Is Boris Yeltsin dead?

And if he were, would we know it? Peter Popham looks at rumours - exaggerated and otherwise - of the demise of great figures
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The Independent Online
Stop all the clocks, cut off the


Prevent the dog from barking with a

juicy bone,

Silence the pianos and with muffled


Bring out the coffin, let the mourners


Or not as the case may be. Boris Yeltsin, who has been on and off the media's critical list since at least April 1993, is now dead, according to rumours emanating from Moscow's financial markets. Yesterday he was "seen" on TV , but what does that prove? Perhaps he is comatose, and his sinister circle of drinking buddies, his so-called "sauna cabinet", is trying to keep it quiet. Or perhaps he is merely biding his time, waiting for his enemies to disappear into the Chechen quagmire. How can we tell? Who are we to believe?

With Yeltsin, even those in the front line have often found it difficult to know. When President Clinton tried to reach him by the presidential hot line in 1994, his call went unanswered for three days. "Technical reasons" were cited. For those three days, Clinton had no way of knowing whether the technical reasons in question might not be the terminal failure of the presidential ticker.

In July 1995, anxious to assure the world's press that their leader was fighting fit, the Kremlin issued a photograph of Yeltsin - but NBC, the American television network, insisted it was a still from a video shot three months peviously. The Kremlin issued furious denials, but until the following week, when Yeltsin gave a television interview admitting that he had just had another heart attack, nobody outside his immediate circle could say with confidence that he was not already under the hand of the embalmer.

Yeltsin is only the latest Soviet leader to have his true state of health shrouded in clouds of obfuscation. Brezhnev, Andropov and Cherneko were similarly treated. Where succession is uncertain, and its consequences likely to be terrifying, too much depends on keeping the old boys going for anybody to be interested in telling the truth.

In China, where Deng Xiaoping turned 92 yesterday (Happy Birthday, Mr Deng), periodic bulletins declare him to be active, in good spirits, keenly interested in national affairs, and in "excellent health"; but he has not been seen in public for three years, and a Hong Kong tabloid reports that pounds 800 a day is being spent in the effort to keep him alive. Because once he is gone, no matter how feeble his condition in his last years, it's like the roof beam falling in: everything changes, in the most alarming and unpredictable fashion.

When life finally ebbs away, even the most byzantine regime must eventually concede the fact. El Cid, dead but strapped upright in his saddle to appear alive, served his Spanish forces well, but was eventually accorded a decent burial. But where leadership is in the spiritual sphere, things can get much more complicated. When Menachem Mendel Schneerson,the leader of the Lubavitch sect of Hassidic jews, lost the power of speech after a stroke in 1994, some of his followers interpreted his hand gestures to mean that he was declaring himself the Messiah.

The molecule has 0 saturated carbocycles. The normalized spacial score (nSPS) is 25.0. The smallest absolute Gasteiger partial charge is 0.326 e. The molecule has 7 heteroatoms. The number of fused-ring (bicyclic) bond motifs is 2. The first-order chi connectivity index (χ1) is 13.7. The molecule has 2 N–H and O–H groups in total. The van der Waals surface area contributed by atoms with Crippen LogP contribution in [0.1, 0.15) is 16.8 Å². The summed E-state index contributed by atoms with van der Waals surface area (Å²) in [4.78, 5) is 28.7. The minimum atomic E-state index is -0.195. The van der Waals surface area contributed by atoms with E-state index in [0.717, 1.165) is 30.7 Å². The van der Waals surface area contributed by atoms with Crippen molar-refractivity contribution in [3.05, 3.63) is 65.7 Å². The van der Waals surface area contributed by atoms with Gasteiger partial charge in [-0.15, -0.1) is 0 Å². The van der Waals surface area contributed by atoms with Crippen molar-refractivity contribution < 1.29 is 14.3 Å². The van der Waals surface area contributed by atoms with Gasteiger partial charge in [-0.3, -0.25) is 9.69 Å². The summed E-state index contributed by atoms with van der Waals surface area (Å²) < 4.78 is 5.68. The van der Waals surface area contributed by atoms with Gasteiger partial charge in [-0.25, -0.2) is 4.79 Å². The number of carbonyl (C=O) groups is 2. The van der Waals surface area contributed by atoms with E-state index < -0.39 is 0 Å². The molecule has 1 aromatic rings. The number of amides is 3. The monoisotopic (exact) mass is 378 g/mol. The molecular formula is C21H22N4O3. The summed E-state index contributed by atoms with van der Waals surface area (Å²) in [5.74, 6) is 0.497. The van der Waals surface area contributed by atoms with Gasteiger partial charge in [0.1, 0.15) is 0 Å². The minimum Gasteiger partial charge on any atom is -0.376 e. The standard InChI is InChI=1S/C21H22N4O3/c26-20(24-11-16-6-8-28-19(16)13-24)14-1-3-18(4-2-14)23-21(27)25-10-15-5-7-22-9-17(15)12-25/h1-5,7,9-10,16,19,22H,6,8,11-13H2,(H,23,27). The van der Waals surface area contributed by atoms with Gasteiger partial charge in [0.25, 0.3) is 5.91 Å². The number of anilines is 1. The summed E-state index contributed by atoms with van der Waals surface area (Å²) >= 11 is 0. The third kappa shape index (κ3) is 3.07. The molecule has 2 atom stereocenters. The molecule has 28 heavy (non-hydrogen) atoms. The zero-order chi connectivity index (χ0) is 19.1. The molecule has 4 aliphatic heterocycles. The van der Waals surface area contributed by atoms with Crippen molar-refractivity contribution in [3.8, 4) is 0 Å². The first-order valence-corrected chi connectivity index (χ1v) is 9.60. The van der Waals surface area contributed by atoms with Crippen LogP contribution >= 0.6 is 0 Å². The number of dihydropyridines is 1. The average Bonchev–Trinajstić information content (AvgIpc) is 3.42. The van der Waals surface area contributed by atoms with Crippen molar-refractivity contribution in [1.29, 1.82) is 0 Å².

News of the death of the fifth Dalai Lama reached his followers only 10 years after the event, while the Shingon sect of esoteric Buddhism in Japan maintains that its founder, Kobo Daishi, transcended death altogether: his mummified body, legs crossed in the lotus posture, still occupies his old meditation hut, and his disciples bring him meals every day.

Power and the living image of the powerful are so closely intertwined that you disentangle them at your peril. In Stalinist societies, the leader's life and the regime's survival became inextricably linked, and nothing any insider said on the subject was believed. Hence the army of Kremlinologists and Peking watchers and Pyongyang specialists of old, examining satellite photographs to see who's in, who's out, who's dead. Rumours of death surrounded North Korea's dictator, Kim Il Sung, from at least 1986, when he was rumoured to have been assassinated. When he finally died in July 1994, it took the authorities the best part of another year to embalm him, by which time observers were beginning to speculate about the health of his son and heir.

At long range, it is easy to get lines crossed. Ten years ago the dollar took a battering when the Japanese thought President Ronnie Reagan was dead. A Tokyo banker had misunderstood a chance remark about the state of health of Lonnie Donegan.

Back home, of course, it all appears far more cosy: everyone knows that John Major is on his hols, the Queen Mother is at Balmoral (although not long ago the Australian's woke up one morning to false reports of her demise), and at least where matters of life and death are concerned, our machinery of government is impressively transparent. Yet looked at from afar, would such complacency appear be justified? A Pyongyang-based London watcher might point out that it's only 40 years since Sir Winston Churchill's massive stroke and subsequent incapacity, totally hushed up by a servile press. How much has changed, they might ask. Like Yeltsin, Major seems to take remarkably long holidays. In the latest scrap over putting the Union Flag on the new driving licence, Major's input has been conspicuous only by its absence. And what about his fabled greyness, a sure sign of moribundity? Perhaps the bizarre truth is that he died long ago. As Dorothy Parker remarked when told of the death of Calvin Coolidge, "How can they tell?"